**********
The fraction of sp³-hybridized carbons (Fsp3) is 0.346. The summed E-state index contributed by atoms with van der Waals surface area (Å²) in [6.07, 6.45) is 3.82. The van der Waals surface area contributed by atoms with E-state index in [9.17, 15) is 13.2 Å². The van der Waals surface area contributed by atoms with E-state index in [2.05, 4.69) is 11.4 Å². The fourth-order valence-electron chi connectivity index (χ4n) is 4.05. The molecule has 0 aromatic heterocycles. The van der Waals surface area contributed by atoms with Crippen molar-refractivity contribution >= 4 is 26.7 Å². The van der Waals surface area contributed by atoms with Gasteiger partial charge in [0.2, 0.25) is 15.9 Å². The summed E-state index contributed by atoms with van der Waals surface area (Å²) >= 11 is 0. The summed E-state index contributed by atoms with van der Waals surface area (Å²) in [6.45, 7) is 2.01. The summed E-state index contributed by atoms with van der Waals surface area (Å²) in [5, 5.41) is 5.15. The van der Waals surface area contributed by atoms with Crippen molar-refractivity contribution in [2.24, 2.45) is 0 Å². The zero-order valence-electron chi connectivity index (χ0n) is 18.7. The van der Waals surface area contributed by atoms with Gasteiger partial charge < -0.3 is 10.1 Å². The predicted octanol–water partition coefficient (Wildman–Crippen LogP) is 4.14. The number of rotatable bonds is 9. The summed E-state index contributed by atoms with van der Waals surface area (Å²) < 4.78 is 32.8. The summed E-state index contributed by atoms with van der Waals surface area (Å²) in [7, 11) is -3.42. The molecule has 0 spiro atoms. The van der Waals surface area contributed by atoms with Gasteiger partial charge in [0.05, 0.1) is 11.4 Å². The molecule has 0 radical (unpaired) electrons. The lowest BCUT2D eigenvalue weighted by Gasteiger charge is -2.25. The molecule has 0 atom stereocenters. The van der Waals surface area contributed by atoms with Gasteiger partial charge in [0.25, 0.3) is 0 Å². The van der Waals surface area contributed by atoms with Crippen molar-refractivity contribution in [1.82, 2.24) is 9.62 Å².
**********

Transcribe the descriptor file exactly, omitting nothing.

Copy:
The fraction of sp³-hybridized carbons (Fsp3) is 0.346. The summed E-state index contributed by atoms with van der Waals surface area (Å²) in [6.07, 6.45) is 3.82. The van der Waals surface area contributed by atoms with E-state index in [9.17, 15) is 13.2 Å². The van der Waals surface area contributed by atoms with E-state index in [2.05, 4.69) is 11.4 Å². The fourth-order valence-electron chi connectivity index (χ4n) is 4.05. The molecule has 0 aromatic heterocycles. The van der Waals surface area contributed by atoms with Crippen molar-refractivity contribution >= 4 is 26.7 Å². The van der Waals surface area contributed by atoms with Gasteiger partial charge in [0.2, 0.25) is 15.9 Å². The summed E-state index contributed by atoms with van der Waals surface area (Å²) >= 11 is 0. The summed E-state index contributed by atoms with van der Waals surface area (Å²) in [6.45, 7) is 2.01. The summed E-state index contributed by atoms with van der Waals surface area (Å²) in [5, 5.41) is 5.15. The van der Waals surface area contributed by atoms with Crippen molar-refractivity contribution in [2.24, 2.45) is 0 Å². The zero-order valence-electron chi connectivity index (χ0n) is 18.7. The van der Waals surface area contributed by atoms with Gasteiger partial charge < -0.3 is 10.1 Å². The predicted octanol–water partition coefficient (Wildman–Crippen LogP) is 4.14. The number of rotatable bonds is 9. The summed E-state index contributed by atoms with van der Waals surface area (Å²) < 4.78 is 32.8. The summed E-state index contributed by atoms with van der Waals surface area (Å²) in [7, 11) is -3.42. The molecule has 0 spiro atoms. The van der Waals surface area contributed by atoms with Gasteiger partial charge in [0.05, 0.1) is 11.4 Å². The molecule has 0 radical (unpaired) electrons. The lowest BCUT2D eigenvalue weighted by Gasteiger charge is -2.25. The molecule has 0 atom stereocenters. The van der Waals surface area contributed by atoms with Gasteiger partial charge in [0.25, 0.3) is 0 Å². The van der Waals surface area contributed by atoms with Crippen molar-refractivity contribution in [1.82, 2.24) is 9.62 Å².